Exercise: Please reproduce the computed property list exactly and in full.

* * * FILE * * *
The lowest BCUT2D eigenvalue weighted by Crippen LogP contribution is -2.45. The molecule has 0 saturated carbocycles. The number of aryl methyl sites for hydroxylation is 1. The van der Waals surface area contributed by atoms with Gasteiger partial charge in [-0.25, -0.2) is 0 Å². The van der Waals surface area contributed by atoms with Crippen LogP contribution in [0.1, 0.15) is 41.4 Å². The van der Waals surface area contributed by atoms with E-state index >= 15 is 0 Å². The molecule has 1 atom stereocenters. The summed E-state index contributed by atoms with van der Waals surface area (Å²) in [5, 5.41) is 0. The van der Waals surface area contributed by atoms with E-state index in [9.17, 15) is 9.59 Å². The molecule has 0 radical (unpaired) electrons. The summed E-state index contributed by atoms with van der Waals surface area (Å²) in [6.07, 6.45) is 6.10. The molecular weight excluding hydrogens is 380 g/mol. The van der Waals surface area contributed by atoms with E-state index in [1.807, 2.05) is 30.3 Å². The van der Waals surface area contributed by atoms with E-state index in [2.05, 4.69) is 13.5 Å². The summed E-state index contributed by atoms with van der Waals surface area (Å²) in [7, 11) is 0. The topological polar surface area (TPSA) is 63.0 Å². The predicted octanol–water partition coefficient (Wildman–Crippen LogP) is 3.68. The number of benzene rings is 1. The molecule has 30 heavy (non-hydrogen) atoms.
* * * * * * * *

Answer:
The lowest BCUT2D eigenvalue weighted by Crippen LogP contribution is -2.45. The molecule has 0 saturated carbocycles. The number of aryl methyl sites for hydroxylation is 1. The van der Waals surface area contributed by atoms with Gasteiger partial charge in [-0.25, -0.2) is 0 Å². The van der Waals surface area contributed by atoms with Crippen LogP contribution in [0.1, 0.15) is 41.4 Å². The van der Waals surface area contributed by atoms with E-state index >= 15 is 0 Å². The molecule has 1 atom stereocenters. The summed E-state index contributed by atoms with van der Waals surface area (Å²) in [5, 5.41) is 0. The van der Waals surface area contributed by atoms with E-state index in [9.17, 15) is 9.59 Å². The molecule has 0 radical (unpaired) electrons. The summed E-state index contributed by atoms with van der Waals surface area (Å²) in [6.07, 6.45) is 6.10. The molecular weight excluding hydrogens is 380 g/mol. The van der Waals surface area contributed by atoms with E-state index in [1.807, 2.05) is 30.3 Å². The van der Waals surface area contributed by atoms with E-state index in [2.05, 4.69) is 13.5 Å². The summed E-state index contributed by atoms with van der Waals surface area (Å²) in [7, 11) is 0. The topological polar surface area (TPSA) is 63.0 Å². The predicted octanol–water partition coefficient (Wildman–Crippen LogP) is 3.68. The number of benzene rings is 1. The molecule has 30 heavy (non-hydrogen) atoms.